As the planet has warmed, scientists have long been concerned about the potential for harmful greenhouse gasses to seep out of thawing Arctic permafrost. Recent estimates suggest that by 2100 the amount of carbon dioxide and methane released from these perpetually frozen lands could be on par with emissions from large industrial countries. However, new research led by a team of Colorado State University microbiome scientists suggests those estimates might be too low.


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Utö, Sweden

Microorganisms are responsible for the process that will generate greenhouse gases from thawing northern peatlands, which contain about 50% of the world’s soil carbon. For now, many of the microbes in this environment are frozen and inactive. But as the land thaws the microbes will ‘wake up’ and begin to churn through carbon in the ground. This natural process, known as microbial respiration, is what produces the carbon dioxide and methane emissions forecasted by climate modelers.

Currently, these models assume that this community of microorganisms — known as a microbiome — will break down some types of carbon but not others. But the CSU-led work published this week in the journal Nature Microbiology provides new insight into how these microbes will behave once activated. The research demonstrates that the soil microbes embedded in the permafrost will go after a class of compounds previously thought to be untouchable under certain conditions: polyphenols.

Spicy food

“There were these pools of carbon — say, donuts, pizza and chips — and we were comfortable with the idea that microbes were going to use this stuff,” said Bridget McGivern, a CSU postdoctoral researcher and the paper’s first author. “But then there was this other stuff, spicy food; we didn’t think the organisms liked spicy food. But what our work is showing is that actually there are organisms that are eating it, and so it’s not going to just stay as carbon, it’s going to be broken down.”

More carbon being broken down by microbial respiration will produce additional greenhouse gas emissions. But this new finding has other implications, too. Some scientists had previously theorized that adding polyphenols to the thawing Arctic permafrost could potentially ‘turn off’ these microorganisms altogether, effectively trapping a massive cache of potentially problematic carbon in the ground. The concept is known as the enzyme latch theory.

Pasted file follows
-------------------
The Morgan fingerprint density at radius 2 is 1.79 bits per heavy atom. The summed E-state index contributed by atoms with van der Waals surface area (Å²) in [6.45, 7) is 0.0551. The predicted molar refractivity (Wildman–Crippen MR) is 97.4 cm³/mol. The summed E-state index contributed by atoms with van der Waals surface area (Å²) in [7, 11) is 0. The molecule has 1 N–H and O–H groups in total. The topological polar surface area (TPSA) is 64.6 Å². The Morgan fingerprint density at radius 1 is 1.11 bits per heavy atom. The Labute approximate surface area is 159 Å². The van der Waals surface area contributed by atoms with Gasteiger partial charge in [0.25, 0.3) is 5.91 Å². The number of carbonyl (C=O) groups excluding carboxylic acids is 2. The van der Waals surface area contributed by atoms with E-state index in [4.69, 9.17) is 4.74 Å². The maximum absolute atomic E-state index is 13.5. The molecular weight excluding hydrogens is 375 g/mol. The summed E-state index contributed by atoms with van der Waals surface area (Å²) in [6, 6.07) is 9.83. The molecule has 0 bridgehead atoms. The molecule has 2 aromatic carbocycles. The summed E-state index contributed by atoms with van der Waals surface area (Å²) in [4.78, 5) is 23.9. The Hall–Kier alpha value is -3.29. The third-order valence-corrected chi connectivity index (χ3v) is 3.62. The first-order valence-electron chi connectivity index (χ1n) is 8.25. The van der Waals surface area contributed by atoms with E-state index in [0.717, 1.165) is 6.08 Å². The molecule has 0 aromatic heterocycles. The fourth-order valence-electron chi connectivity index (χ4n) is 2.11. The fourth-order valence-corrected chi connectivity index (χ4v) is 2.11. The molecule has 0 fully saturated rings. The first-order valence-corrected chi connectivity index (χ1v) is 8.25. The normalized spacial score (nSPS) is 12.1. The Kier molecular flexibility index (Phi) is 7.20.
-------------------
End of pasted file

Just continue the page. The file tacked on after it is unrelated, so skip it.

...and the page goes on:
That no longer appears to be a viable option, said Kelly Wrighton, associate professor in the College of Agricultural Sciences’ Department of Soil and Crop Sciences, whose lab led the work. “Not only did we think these microbes didn’t eat polyphenols, we thought that if the polyphenols were there it was like they were toxic and would lock the microbes into inactivity,” Wrighton said.

Black box

The soil microbiome has often been considered something of a black box due of its complexity. Wrighton hopes this new information about the role of polyphenols in permafrost helps shift that perception. “I’d like to move past these black box assumptions,” she said. “We can’t engineer solutions if we don’t understand the underlying wiring and plumbing of a system.”

Unlocking the relationship between soil microbes and polyphenols has been years in the making for McGivern, who began examining this topic while working on her doctoral degree in Wrighton’s lab in 2017.

McGivern started with a simple question. Scientists presumed that without oxygen, soil microbes could not break down polyphenols. Gut microbes, however, don’t need oxygen to churn up the compound — that’s how humans extract healthy antioxidant benefits from polyphenol-rich substances such as chocolate and red wine. McGivern wondered why the process would be different in soils, a question that is particularly relevant to permafrost or waterlogged lands that contain little or no oxygen.

“The motivation for a lot of my Ph.D. was how could these two things exist?” McGivern said. “Organisms in our gut can breakdown polyphenols but organisms in the soil can’t? The reality was that nobody in soils had really ever looked at it.”  

Core samples

McGivern and Wrighton successfully tested the theory in a lab experiment and published a proof of concept study in 2021. The next step was testing it in the field. The team gained access to core samples from a research site in northern Sweden, a place that scientists have used for years to examine questions related to permafrost and the soil microbiome.

But before McGivern could look for evidence of polyphenol degradation in the core samples, she first had to create a database of gene sequences that corresponded to polyphenol metabolism. McGivern mined thousands of pages of existing scientific literature, cataloging the enzymes in cattle, the human gut, and some soils that were known to be responsible for the process. Once she built the database, McGivern compared the results to the gene sequences expressed by the microbes in the core samples. Sure enough, she said, polyphenol metabolism was happening.

Expressing the genes

“What we found was that genes across 58 different polyphenol pathways were expressed,” McGivern said. “So, we’re saying not only can the microorganisms potentially do it, but they actually are, in the field, expressing the genes for this metabolism.”

Still, more work is needed, McGivern said. They don’t know what might constrain the process or the rates at which the metabolism is happening — both important factors for eventually quantifying the amount of additional greenhouse gas emissions that could be released from permafrost.

“The whole point of this is to build a better predictive understanding so that we have a framework we can actually manipulate,” Wrighton said. “The climate crisis we’re facing is so fast. But can we model it? Can we predict it? The only way we’re going to get there is to actually understand how something works.”